by Andrea West
Posted on 2017-07-10 12:58:17
It’s summer, the time of year when the sun seems to make people feel stir crazy, so they don’t renew their lease and find somewhere else to live. Unit turnover is highest during the summer and so is the busiest time of year for property managers.
As a resident, Marsha decides to get a new apartment as well, somewhere closer to work and also close to several bike trails. She and her friend Jordan go hunting for apartments, fill out three tenant application forms, but cross their fingers that they get this one awesome unit that fits all their criteria.
A couple of days later, Marsha receives an email that her application for tenancy has been denied. How? Why? Marsha can’t think of why they wouldn’t have gotten the apartment since her credit score is good, as is her personal record. Is it Jordan? Is there something else?
Rental applications get denied all the time. Here’s a list of reasons this may happen-
There are a lot of factors that property managers have to take into account when accepting new residents. You have criteria for what you want in an apartment and they have criteria they want their residents to meet as well. If your application for rental is denied, the property manager should send you a notification of denial - in Marsha’s case she received an email. If you don’t understand why you were denied, you do have the right to ask them the reason behind their decision. Most commonly, you will be denied because of income, not being the first to apply, or a background check and screening that didn’t pass.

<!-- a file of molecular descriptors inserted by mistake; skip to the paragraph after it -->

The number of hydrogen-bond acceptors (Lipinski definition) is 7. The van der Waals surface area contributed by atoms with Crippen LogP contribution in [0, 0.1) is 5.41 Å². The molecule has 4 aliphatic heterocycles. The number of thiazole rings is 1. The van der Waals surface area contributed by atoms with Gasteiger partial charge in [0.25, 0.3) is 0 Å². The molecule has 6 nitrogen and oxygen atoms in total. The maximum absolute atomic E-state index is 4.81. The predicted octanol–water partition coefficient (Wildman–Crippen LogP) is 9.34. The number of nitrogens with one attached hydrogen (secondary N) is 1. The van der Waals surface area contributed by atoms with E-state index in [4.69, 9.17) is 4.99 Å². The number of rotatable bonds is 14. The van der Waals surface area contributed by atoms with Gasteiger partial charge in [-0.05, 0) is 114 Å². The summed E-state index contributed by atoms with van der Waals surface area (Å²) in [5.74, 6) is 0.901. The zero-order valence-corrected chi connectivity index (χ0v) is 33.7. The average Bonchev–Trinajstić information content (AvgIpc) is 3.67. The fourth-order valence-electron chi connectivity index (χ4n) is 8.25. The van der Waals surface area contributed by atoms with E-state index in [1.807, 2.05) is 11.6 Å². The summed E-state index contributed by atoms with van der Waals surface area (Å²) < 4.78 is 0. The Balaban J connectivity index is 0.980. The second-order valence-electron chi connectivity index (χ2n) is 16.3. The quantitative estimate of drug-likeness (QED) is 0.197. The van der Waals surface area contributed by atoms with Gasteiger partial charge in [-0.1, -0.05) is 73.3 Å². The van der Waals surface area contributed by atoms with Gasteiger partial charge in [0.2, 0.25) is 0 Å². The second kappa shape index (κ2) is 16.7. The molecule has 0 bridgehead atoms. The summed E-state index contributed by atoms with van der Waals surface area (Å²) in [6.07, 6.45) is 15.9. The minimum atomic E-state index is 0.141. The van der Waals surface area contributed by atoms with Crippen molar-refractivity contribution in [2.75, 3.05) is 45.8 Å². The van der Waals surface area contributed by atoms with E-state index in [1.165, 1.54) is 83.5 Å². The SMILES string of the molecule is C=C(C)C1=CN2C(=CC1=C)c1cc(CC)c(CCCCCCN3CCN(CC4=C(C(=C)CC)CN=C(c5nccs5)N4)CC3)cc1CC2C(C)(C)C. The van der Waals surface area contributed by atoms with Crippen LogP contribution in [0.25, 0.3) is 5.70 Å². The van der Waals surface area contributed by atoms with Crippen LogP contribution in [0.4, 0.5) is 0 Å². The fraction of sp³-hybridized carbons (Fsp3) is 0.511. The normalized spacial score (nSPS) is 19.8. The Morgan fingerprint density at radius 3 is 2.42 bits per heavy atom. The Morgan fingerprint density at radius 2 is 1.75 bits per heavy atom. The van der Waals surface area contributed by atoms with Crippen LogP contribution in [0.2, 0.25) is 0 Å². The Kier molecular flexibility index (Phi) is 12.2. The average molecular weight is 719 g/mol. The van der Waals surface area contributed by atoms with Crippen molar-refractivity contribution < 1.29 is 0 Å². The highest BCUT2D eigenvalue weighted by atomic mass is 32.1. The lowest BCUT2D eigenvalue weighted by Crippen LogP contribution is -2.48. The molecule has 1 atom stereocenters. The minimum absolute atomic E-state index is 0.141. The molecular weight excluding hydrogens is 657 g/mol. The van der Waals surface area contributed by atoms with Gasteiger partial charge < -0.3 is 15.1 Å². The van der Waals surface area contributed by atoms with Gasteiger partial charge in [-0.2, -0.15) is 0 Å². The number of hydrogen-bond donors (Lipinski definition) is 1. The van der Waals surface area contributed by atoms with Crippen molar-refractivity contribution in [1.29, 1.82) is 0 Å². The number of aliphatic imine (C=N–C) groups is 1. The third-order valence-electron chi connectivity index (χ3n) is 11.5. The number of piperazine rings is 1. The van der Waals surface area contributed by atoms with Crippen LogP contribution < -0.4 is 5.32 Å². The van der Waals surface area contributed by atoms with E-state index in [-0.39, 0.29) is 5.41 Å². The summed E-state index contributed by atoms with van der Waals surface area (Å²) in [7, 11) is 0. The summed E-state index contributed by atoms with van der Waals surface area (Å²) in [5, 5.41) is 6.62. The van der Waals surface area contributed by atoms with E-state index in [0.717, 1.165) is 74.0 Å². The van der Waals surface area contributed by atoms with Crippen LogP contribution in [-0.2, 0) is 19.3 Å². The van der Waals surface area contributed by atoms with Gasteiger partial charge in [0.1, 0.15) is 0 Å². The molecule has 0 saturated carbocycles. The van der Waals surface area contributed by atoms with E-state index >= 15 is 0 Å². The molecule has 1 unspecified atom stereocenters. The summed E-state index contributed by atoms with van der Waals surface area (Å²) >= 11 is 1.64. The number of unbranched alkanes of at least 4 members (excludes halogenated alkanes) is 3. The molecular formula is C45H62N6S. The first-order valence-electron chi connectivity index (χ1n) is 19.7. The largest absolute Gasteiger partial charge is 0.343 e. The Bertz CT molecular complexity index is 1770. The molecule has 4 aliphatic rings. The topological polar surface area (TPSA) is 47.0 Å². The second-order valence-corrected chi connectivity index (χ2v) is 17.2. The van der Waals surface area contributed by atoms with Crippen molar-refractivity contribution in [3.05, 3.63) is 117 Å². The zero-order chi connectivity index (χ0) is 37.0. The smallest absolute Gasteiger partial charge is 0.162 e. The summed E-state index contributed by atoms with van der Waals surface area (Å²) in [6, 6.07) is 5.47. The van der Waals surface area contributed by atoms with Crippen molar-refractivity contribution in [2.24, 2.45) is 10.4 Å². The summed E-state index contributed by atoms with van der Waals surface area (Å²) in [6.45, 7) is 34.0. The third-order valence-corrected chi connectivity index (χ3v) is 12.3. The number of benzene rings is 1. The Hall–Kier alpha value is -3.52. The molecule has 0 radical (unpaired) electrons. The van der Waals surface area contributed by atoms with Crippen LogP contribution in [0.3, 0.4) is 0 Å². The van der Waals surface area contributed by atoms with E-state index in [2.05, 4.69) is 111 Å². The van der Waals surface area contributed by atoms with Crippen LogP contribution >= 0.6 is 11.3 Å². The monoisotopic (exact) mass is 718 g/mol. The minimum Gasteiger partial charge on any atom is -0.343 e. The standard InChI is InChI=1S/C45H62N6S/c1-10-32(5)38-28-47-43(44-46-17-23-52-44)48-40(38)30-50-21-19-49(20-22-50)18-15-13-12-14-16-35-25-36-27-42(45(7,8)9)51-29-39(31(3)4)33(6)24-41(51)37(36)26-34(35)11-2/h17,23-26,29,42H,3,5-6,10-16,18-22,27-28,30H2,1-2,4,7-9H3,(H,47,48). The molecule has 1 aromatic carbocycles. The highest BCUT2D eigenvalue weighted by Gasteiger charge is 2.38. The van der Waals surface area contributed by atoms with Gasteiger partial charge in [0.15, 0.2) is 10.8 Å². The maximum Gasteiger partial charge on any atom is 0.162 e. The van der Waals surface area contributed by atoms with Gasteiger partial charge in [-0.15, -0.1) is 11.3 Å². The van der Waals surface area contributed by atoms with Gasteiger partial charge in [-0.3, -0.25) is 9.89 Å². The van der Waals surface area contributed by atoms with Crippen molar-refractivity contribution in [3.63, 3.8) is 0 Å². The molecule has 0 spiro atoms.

Under Fair Housing and Equal Opportunity, there is a list of reasons that property managers cannot use to deny your application. Rental applicants cannot be discriminated for-
In this case, Jordan didn’t make as much money as she’d told Marsha, which put the apartment out of their price range. They did find another apartment that they liked and their application there was accepted.